Oolong tea increases energy expenditure and fat oxidation. It appears to suppress food intake and weight gain based on experimental animal studies.
Tea polyphenols inhibit the activity of catechol-O-methyl transferase, which inactivates catecholamines.
The characteristic that separates oolong tea from green tea and black tea is that it is partially fermented. Green tea is unfermented and black tea is fully fermented. This partially fermented characteristic makes it contains a unique tea flavanols which is commonly referred as catechins.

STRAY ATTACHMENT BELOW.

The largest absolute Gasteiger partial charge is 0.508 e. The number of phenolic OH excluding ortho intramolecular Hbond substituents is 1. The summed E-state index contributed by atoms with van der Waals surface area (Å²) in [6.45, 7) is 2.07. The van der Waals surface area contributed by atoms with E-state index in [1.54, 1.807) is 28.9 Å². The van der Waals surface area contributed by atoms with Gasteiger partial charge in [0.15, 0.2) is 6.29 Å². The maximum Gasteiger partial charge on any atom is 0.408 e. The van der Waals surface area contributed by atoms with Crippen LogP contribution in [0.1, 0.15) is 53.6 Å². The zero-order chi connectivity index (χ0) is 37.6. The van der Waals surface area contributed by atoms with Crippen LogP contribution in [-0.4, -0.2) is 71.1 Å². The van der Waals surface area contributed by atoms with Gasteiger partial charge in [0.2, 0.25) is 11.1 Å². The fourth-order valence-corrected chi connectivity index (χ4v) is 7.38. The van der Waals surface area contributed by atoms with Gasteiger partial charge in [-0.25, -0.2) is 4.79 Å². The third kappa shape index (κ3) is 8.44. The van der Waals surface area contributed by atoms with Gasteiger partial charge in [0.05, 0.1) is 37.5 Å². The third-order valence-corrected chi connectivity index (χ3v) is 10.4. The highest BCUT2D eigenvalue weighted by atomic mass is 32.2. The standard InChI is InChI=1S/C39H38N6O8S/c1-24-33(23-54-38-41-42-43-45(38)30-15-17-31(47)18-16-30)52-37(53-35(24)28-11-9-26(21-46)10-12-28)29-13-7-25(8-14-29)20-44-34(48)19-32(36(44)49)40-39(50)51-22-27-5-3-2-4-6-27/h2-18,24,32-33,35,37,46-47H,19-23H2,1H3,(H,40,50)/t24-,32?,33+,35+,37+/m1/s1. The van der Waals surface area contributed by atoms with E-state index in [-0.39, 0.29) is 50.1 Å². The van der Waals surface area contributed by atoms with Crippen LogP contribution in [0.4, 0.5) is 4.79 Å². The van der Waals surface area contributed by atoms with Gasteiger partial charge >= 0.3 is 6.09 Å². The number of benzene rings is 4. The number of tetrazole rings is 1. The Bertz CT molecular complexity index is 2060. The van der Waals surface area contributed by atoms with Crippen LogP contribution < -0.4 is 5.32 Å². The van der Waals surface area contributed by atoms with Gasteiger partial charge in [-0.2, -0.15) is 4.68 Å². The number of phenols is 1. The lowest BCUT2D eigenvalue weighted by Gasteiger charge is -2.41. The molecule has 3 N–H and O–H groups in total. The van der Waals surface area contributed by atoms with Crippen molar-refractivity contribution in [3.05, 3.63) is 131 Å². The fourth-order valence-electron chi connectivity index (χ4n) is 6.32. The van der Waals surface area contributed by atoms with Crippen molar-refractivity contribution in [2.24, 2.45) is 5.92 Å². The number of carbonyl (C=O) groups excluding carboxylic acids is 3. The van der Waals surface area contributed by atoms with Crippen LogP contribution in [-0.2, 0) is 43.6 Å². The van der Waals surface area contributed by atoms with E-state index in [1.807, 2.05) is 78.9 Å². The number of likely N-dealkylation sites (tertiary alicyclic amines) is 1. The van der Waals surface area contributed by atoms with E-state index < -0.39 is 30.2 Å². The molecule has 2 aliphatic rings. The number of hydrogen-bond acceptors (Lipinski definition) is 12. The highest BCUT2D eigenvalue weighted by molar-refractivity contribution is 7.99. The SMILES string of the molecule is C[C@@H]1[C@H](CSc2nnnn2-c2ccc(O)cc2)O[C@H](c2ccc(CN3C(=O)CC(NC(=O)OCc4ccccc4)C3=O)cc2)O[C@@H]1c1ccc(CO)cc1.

A water extract of oolong tea prevented the obesity and fatty liver induced by a high-fat diet in mice. The consumption of oolong tea over a 6-week period resulted in significant weight loss in women, thus exemplifying the clinical efficacy of oolong tea. The consumption of oolong tea promoted energy expenditure and fat oxidation in human subjects.